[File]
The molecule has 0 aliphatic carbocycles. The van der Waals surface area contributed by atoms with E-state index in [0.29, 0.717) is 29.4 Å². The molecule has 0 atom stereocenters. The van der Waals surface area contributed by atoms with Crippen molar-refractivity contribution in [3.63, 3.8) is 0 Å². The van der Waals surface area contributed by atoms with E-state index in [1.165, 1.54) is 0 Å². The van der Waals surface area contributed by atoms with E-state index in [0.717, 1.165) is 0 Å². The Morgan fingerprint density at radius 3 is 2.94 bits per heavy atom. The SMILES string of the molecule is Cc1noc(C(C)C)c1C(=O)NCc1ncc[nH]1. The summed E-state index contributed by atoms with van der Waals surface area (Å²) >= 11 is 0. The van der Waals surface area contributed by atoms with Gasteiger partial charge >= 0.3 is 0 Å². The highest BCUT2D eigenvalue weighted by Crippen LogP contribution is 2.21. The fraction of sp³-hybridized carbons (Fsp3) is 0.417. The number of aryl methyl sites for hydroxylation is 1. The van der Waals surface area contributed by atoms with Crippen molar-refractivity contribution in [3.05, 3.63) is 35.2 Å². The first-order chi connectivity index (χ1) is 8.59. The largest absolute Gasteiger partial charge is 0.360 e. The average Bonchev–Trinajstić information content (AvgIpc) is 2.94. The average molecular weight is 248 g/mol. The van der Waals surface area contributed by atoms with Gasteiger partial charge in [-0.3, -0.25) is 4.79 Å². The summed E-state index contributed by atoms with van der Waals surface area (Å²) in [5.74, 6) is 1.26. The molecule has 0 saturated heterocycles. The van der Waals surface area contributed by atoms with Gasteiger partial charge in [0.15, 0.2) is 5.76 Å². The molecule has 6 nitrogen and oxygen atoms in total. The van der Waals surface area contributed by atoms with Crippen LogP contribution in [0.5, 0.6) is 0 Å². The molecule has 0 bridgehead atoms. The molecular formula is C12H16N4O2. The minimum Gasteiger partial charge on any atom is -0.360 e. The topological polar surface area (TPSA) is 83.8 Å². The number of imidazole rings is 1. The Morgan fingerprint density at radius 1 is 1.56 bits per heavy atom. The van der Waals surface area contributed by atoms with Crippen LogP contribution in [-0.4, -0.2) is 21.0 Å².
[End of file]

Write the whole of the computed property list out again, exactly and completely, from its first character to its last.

The molecule has 0 aliphatic carbocycles. The van der Waals surface area contributed by atoms with E-state index in [0.29, 0.717) is 29.4 Å². The molecule has 0 atom stereocenters. The van der Waals surface area contributed by atoms with Crippen molar-refractivity contribution in [3.63, 3.8) is 0 Å². The van der Waals surface area contributed by atoms with E-state index in [1.165, 1.54) is 0 Å². The van der Waals surface area contributed by atoms with E-state index in [0.717, 1.165) is 0 Å². The Morgan fingerprint density at radius 3 is 2.94 bits per heavy atom. The SMILES string of the molecule is Cc1noc(C(C)C)c1C(=O)NCc1ncc[nH]1. The summed E-state index contributed by atoms with van der Waals surface area (Å²) >= 11 is 0. The van der Waals surface area contributed by atoms with Gasteiger partial charge >= 0.3 is 0 Å². The highest BCUT2D eigenvalue weighted by Crippen LogP contribution is 2.21. The fraction of sp³-hybridized carbons (Fsp3) is 0.417. The number of aryl methyl sites for hydroxylation is 1. The van der Waals surface area contributed by atoms with Crippen molar-refractivity contribution in [3.05, 3.63) is 35.2 Å². The first-order chi connectivity index (χ1) is 8.59. The largest absolute Gasteiger partial charge is 0.360 e. The average Bonchev–Trinajstić information content (AvgIpc) is 2.94. The average molecular weight is 248 g/mol. The van der Waals surface area contributed by atoms with Gasteiger partial charge in [-0.3, -0.25) is 4.79 Å². The summed E-state index contributed by atoms with van der Waals surface area (Å²) in [5.74, 6) is 1.26. The molecule has 0 saturated heterocycles. The van der Waals surface area contributed by atoms with Gasteiger partial charge in [0.15, 0.2) is 5.76 Å². The molecule has 6 nitrogen and oxygen atoms in total. The van der Waals surface area contributed by atoms with Crippen LogP contribution in [0.5, 0.6) is 0 Å². The molecule has 0 bridgehead atoms. The molecular formula is C12H16N4O2. The minimum Gasteiger partial charge on any atom is -0.360 e. The topological polar surface area (TPSA) is 83.8 Å². The number of imidazole rings is 1. The Morgan fingerprint density at radius 1 is 1.56 bits per heavy atom. The van der Waals surface area contributed by atoms with Crippen LogP contribution in [-0.4, -0.2) is 21.0 Å².